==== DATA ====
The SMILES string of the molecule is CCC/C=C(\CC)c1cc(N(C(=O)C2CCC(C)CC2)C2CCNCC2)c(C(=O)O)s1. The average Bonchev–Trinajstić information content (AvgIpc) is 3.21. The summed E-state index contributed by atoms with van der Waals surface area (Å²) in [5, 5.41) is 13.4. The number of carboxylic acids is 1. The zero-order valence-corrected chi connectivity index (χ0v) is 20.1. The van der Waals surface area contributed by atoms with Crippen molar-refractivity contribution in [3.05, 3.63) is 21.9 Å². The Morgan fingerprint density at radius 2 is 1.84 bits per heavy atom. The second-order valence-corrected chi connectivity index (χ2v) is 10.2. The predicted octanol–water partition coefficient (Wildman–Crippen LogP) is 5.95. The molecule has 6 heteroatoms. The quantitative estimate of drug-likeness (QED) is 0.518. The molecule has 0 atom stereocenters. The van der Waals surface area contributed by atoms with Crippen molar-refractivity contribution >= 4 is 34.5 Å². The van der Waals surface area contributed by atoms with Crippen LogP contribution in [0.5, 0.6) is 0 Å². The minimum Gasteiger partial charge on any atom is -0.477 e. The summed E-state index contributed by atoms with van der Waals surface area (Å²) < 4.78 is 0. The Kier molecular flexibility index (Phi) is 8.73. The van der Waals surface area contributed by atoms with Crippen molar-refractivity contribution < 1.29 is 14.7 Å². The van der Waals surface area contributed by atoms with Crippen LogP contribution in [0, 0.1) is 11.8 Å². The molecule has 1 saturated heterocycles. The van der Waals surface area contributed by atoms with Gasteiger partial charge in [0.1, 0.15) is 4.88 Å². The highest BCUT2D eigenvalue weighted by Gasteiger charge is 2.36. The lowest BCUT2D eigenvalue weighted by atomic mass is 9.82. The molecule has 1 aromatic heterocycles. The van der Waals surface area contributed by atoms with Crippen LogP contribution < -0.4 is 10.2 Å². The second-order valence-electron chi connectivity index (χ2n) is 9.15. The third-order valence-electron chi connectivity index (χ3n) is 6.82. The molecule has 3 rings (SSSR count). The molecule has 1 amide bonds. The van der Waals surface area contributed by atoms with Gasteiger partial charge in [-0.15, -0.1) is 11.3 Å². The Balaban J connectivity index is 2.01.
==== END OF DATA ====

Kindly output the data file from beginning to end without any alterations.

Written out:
The SMILES string of the molecule is CCC/C=C(\CC)c1cc(N(C(=O)C2CCC(C)CC2)C2CCNCC2)c(C(=O)O)s1. The average Bonchev–Trinajstić information content (AvgIpc) is 3.21. The summed E-state index contributed by atoms with van der Waals surface area (Å²) in [5, 5.41) is 13.4. The number of carboxylic acids is 1. The zero-order valence-corrected chi connectivity index (χ0v) is 20.1. The van der Waals surface area contributed by atoms with Crippen molar-refractivity contribution in [3.05, 3.63) is 21.9 Å². The Morgan fingerprint density at radius 2 is 1.84 bits per heavy atom. The second-order valence-corrected chi connectivity index (χ2v) is 10.2. The predicted octanol–water partition coefficient (Wildman–Crippen LogP) is 5.95. The molecule has 6 heteroatoms. The quantitative estimate of drug-likeness (QED) is 0.518. The molecule has 0 atom stereocenters. The van der Waals surface area contributed by atoms with Crippen molar-refractivity contribution >= 4 is 34.5 Å². The van der Waals surface area contributed by atoms with Crippen LogP contribution in [0.5, 0.6) is 0 Å². The minimum Gasteiger partial charge on any atom is -0.477 e. The summed E-state index contributed by atoms with van der Waals surface area (Å²) < 4.78 is 0. The Kier molecular flexibility index (Phi) is 8.73. The van der Waals surface area contributed by atoms with Crippen molar-refractivity contribution < 1.29 is 14.7 Å². The van der Waals surface area contributed by atoms with Crippen LogP contribution in [0, 0.1) is 11.8 Å². The molecule has 1 saturated heterocycles. The van der Waals surface area contributed by atoms with Gasteiger partial charge in [0.1, 0.15) is 4.88 Å². The highest BCUT2D eigenvalue weighted by Gasteiger charge is 2.36. The lowest BCUT2D eigenvalue weighted by atomic mass is 9.82. The molecule has 1 aromatic heterocycles. The van der Waals surface area contributed by atoms with Crippen LogP contribution < -0.4 is 10.2 Å². The second-order valence-electron chi connectivity index (χ2n) is 9.15. The third-order valence-electron chi connectivity index (χ3n) is 6.82. The molecule has 3 rings (SSSR count). The molecule has 1 amide bonds. The van der Waals surface area contributed by atoms with Gasteiger partial charge in [-0.15, -0.1) is 11.3 Å². The Balaban J connectivity index is 2.01.